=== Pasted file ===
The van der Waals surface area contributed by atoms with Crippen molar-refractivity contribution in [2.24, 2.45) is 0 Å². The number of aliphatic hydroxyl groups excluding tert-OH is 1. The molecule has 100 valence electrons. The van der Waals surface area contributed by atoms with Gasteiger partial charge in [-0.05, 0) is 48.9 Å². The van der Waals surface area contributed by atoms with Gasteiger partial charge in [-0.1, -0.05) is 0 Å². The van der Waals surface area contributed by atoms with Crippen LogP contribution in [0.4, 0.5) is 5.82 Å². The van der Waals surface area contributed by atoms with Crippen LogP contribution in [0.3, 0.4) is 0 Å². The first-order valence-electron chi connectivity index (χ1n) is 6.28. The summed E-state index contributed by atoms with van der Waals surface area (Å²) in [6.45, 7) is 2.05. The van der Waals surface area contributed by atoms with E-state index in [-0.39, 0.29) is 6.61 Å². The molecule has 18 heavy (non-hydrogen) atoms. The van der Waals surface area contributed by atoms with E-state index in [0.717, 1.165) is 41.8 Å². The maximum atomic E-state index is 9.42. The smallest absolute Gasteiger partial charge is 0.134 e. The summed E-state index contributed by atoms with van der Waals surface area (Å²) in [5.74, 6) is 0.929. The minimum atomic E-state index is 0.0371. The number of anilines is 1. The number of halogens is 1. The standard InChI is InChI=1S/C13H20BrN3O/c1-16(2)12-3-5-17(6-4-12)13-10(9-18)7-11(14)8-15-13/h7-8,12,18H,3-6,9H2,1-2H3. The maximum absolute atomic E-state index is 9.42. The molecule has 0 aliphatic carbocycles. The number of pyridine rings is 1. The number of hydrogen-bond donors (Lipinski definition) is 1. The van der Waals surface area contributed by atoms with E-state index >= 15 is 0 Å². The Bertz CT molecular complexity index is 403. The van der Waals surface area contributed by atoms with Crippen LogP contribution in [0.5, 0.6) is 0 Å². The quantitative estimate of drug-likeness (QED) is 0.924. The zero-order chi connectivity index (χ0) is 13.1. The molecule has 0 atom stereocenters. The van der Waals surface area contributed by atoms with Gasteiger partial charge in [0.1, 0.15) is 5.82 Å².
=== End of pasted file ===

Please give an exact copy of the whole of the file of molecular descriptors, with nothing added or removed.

The van der Waals surface area contributed by atoms with Crippen molar-refractivity contribution in [2.24, 2.45) is 0 Å². The number of aliphatic hydroxyl groups excluding tert-OH is 1. The molecule has 100 valence electrons. The van der Waals surface area contributed by atoms with Gasteiger partial charge in [-0.05, 0) is 48.9 Å². The van der Waals surface area contributed by atoms with Gasteiger partial charge in [-0.1, -0.05) is 0 Å². The van der Waals surface area contributed by atoms with Crippen LogP contribution in [0.4, 0.5) is 5.82 Å². The van der Waals surface area contributed by atoms with Crippen LogP contribution in [0.3, 0.4) is 0 Å². The first-order valence-electron chi connectivity index (χ1n) is 6.28. The summed E-state index contributed by atoms with van der Waals surface area (Å²) in [6.45, 7) is 2.05. The van der Waals surface area contributed by atoms with E-state index in [-0.39, 0.29) is 6.61 Å². The molecule has 18 heavy (non-hydrogen) atoms. The van der Waals surface area contributed by atoms with E-state index in [0.717, 1.165) is 41.8 Å². The maximum atomic E-state index is 9.42. The smallest absolute Gasteiger partial charge is 0.134 e. The summed E-state index contributed by atoms with van der Waals surface area (Å²) in [5.74, 6) is 0.929. The minimum atomic E-state index is 0.0371. The number of anilines is 1. The number of halogens is 1. The standard InChI is InChI=1S/C13H20BrN3O/c1-16(2)12-3-5-17(6-4-12)13-10(9-18)7-11(14)8-15-13/h7-8,12,18H,3-6,9H2,1-2H3. The maximum absolute atomic E-state index is 9.42. The molecule has 0 aliphatic carbocycles. The number of pyridine rings is 1. The number of hydrogen-bond donors (Lipinski definition) is 1. The van der Waals surface area contributed by atoms with E-state index >= 15 is 0 Å². The Bertz CT molecular complexity index is 403. The van der Waals surface area contributed by atoms with Crippen LogP contribution in [0.5, 0.6) is 0 Å². The quantitative estimate of drug-likeness (QED) is 0.924. The zero-order chi connectivity index (χ0) is 13.1. The molecule has 0 atom stereocenters. The van der Waals surface area contributed by atoms with Gasteiger partial charge in [0.1, 0.15) is 5.82 Å².